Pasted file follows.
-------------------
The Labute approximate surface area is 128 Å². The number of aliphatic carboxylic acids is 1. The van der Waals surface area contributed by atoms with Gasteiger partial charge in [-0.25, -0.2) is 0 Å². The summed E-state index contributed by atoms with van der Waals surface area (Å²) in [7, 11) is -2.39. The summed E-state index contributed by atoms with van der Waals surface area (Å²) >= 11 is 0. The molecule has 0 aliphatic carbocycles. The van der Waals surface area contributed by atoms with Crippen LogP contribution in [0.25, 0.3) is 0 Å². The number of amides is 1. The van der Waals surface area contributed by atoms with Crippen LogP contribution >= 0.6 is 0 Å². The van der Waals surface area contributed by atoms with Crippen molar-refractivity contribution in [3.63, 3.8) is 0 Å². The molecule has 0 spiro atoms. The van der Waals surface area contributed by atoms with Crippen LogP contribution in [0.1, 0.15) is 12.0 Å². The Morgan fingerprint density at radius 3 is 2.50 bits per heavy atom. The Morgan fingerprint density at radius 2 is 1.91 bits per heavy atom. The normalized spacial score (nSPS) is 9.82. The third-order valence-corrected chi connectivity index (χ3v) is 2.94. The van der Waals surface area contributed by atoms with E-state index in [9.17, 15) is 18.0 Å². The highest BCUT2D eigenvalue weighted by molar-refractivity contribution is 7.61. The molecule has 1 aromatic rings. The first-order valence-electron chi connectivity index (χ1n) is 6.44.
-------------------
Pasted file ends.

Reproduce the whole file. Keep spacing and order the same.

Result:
The Labute approximate surface area is 128 Å². The number of aliphatic carboxylic acids is 1. The van der Waals surface area contributed by atoms with Gasteiger partial charge in [-0.25, -0.2) is 0 Å². The summed E-state index contributed by atoms with van der Waals surface area (Å²) in [7, 11) is -2.39. The summed E-state index contributed by atoms with van der Waals surface area (Å²) >= 11 is 0. The molecule has 0 aliphatic carbocycles. The van der Waals surface area contributed by atoms with Crippen LogP contribution in [0.25, 0.3) is 0 Å². The number of amides is 1. The van der Waals surface area contributed by atoms with Crippen LogP contribution >= 0.6 is 0 Å². The van der Waals surface area contributed by atoms with Crippen molar-refractivity contribution in [3.63, 3.8) is 0 Å². The molecule has 0 spiro atoms. The van der Waals surface area contributed by atoms with Crippen LogP contribution in [0.1, 0.15) is 12.0 Å². The Morgan fingerprint density at radius 3 is 2.50 bits per heavy atom. The Morgan fingerprint density at radius 2 is 1.91 bits per heavy atom. The normalized spacial score (nSPS) is 9.82. The third-order valence-corrected chi connectivity index (χ3v) is 2.94. The van der Waals surface area contributed by atoms with E-state index in [9.17, 15) is 18.0 Å². The highest BCUT2D eigenvalue weighted by molar-refractivity contribution is 7.61. The molecule has 1 aromatic rings. The first-order valence-electron chi connectivity index (χ1n) is 6.44.